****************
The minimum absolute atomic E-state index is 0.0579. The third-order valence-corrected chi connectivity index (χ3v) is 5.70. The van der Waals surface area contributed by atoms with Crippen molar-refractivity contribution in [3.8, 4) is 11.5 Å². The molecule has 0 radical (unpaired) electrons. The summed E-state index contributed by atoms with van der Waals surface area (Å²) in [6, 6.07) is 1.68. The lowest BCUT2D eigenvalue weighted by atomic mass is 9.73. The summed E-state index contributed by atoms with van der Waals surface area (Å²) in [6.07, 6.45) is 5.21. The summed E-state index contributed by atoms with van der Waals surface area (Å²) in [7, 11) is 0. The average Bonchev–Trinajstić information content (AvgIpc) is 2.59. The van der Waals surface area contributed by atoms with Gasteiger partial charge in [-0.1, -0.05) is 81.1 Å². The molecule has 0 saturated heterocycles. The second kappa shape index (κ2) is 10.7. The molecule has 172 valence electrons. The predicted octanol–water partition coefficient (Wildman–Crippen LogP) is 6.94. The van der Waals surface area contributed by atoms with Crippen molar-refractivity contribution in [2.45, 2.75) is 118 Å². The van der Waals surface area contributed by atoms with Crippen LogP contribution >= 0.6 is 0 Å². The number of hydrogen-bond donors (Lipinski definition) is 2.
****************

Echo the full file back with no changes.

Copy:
The minimum absolute atomic E-state index is 0.0579. The third-order valence-corrected chi connectivity index (χ3v) is 5.70. The van der Waals surface area contributed by atoms with Crippen molar-refractivity contribution in [3.8, 4) is 11.5 Å². The molecule has 0 radical (unpaired) electrons. The summed E-state index contributed by atoms with van der Waals surface area (Å²) in [6, 6.07) is 1.68. The lowest BCUT2D eigenvalue weighted by atomic mass is 9.73. The summed E-state index contributed by atoms with van der Waals surface area (Å²) in [6.07, 6.45) is 5.21. The summed E-state index contributed by atoms with van der Waals surface area (Å²) in [7, 11) is 0. The average Bonchev–Trinajstić information content (AvgIpc) is 2.59. The van der Waals surface area contributed by atoms with Gasteiger partial charge in [-0.1, -0.05) is 81.1 Å². The molecule has 0 saturated heterocycles. The second kappa shape index (κ2) is 10.7. The molecule has 172 valence electrons. The predicted octanol–water partition coefficient (Wildman–Crippen LogP) is 6.94. The van der Waals surface area contributed by atoms with Crippen molar-refractivity contribution in [2.45, 2.75) is 118 Å². The van der Waals surface area contributed by atoms with Crippen LogP contribution >= 0.6 is 0 Å². The number of hydrogen-bond donors (Lipinski definition) is 2.